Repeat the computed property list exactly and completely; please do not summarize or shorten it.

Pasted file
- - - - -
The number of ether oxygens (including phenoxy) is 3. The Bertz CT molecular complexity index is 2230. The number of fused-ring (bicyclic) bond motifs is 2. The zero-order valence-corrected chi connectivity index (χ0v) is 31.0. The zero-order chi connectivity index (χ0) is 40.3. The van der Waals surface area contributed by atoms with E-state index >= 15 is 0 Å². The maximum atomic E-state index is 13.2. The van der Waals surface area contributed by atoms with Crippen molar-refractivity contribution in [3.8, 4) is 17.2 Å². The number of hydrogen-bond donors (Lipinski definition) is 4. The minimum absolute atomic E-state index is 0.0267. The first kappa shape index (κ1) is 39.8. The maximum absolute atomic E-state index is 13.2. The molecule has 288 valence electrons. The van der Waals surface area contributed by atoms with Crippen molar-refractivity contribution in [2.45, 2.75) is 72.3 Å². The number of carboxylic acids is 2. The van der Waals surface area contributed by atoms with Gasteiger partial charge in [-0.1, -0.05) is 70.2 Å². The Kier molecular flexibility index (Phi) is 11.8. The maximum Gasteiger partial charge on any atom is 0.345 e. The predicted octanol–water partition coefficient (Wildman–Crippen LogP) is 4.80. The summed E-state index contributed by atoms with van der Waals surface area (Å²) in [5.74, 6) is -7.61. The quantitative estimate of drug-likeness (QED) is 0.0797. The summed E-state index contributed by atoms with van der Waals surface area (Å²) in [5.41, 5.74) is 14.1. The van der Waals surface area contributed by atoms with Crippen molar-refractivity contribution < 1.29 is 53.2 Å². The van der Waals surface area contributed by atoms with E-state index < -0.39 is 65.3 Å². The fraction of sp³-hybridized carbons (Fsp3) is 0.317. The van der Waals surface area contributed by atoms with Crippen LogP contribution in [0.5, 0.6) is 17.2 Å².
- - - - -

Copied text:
The number of ether oxygens (including phenoxy) is 3. The Bertz CT molecular complexity index is 2230. The number of fused-ring (bicyclic) bond motifs is 2. The zero-order valence-corrected chi connectivity index (χ0v) is 31.0. The zero-order chi connectivity index (χ0) is 40.3. The van der Waals surface area contributed by atoms with E-state index >= 15 is 0 Å². The maximum atomic E-state index is 13.2. The van der Waals surface area contributed by atoms with Crippen molar-refractivity contribution in [3.8, 4) is 17.2 Å². The number of hydrogen-bond donors (Lipinski definition) is 4. The minimum absolute atomic E-state index is 0.0267. The first kappa shape index (κ1) is 39.8. The maximum absolute atomic E-state index is 13.2. The molecule has 288 valence electrons. The van der Waals surface area contributed by atoms with Crippen molar-refractivity contribution in [2.45, 2.75) is 72.3 Å². The number of carboxylic acids is 2. The van der Waals surface area contributed by atoms with Gasteiger partial charge in [-0.1, -0.05) is 70.2 Å². The Kier molecular flexibility index (Phi) is 11.8. The maximum Gasteiger partial charge on any atom is 0.345 e. The predicted octanol–water partition coefficient (Wildman–Crippen LogP) is 4.80. The summed E-state index contributed by atoms with van der Waals surface area (Å²) in [5.74, 6) is -7.61. The quantitative estimate of drug-likeness (QED) is 0.0797. The summed E-state index contributed by atoms with van der Waals surface area (Å²) in [5.41, 5.74) is 14.1. The van der Waals surface area contributed by atoms with Crippen molar-refractivity contribution < 1.29 is 53.2 Å². The van der Waals surface area contributed by atoms with E-state index < -0.39 is 65.3 Å². The fraction of sp³-hybridized carbons (Fsp3) is 0.317. The van der Waals surface area contributed by atoms with Crippen LogP contribution in [0.5, 0.6) is 17.2 Å².